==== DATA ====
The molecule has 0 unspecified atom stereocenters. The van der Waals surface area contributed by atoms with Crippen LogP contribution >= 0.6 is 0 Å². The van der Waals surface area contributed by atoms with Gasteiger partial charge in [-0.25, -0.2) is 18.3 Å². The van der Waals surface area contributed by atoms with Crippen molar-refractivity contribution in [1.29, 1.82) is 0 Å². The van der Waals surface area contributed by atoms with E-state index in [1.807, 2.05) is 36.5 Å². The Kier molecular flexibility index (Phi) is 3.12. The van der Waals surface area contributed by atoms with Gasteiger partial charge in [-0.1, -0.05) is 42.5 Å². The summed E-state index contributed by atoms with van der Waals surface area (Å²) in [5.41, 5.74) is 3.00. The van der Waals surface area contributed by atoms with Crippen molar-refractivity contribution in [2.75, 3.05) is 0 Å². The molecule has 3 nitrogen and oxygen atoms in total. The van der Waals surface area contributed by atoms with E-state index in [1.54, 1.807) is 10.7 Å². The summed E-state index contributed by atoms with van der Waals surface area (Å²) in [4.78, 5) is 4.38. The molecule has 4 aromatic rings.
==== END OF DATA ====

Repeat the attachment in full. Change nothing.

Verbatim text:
The molecule has 0 unspecified atom stereocenters. The van der Waals surface area contributed by atoms with Crippen LogP contribution >= 0.6 is 0 Å². The van der Waals surface area contributed by atoms with Gasteiger partial charge in [-0.25, -0.2) is 18.3 Å². The van der Waals surface area contributed by atoms with Crippen molar-refractivity contribution in [1.29, 1.82) is 0 Å². The van der Waals surface area contributed by atoms with E-state index in [1.807, 2.05) is 36.5 Å². The Kier molecular flexibility index (Phi) is 3.12. The van der Waals surface area contributed by atoms with Gasteiger partial charge in [-0.1, -0.05) is 42.5 Å². The summed E-state index contributed by atoms with van der Waals surface area (Å²) in [5.41, 5.74) is 3.00. The van der Waals surface area contributed by atoms with Crippen molar-refractivity contribution in [2.75, 3.05) is 0 Å². The molecule has 3 nitrogen and oxygen atoms in total. The van der Waals surface area contributed by atoms with E-state index in [1.54, 1.807) is 10.7 Å². The summed E-state index contributed by atoms with van der Waals surface area (Å²) in [4.78, 5) is 4.38. The molecule has 4 aromatic rings.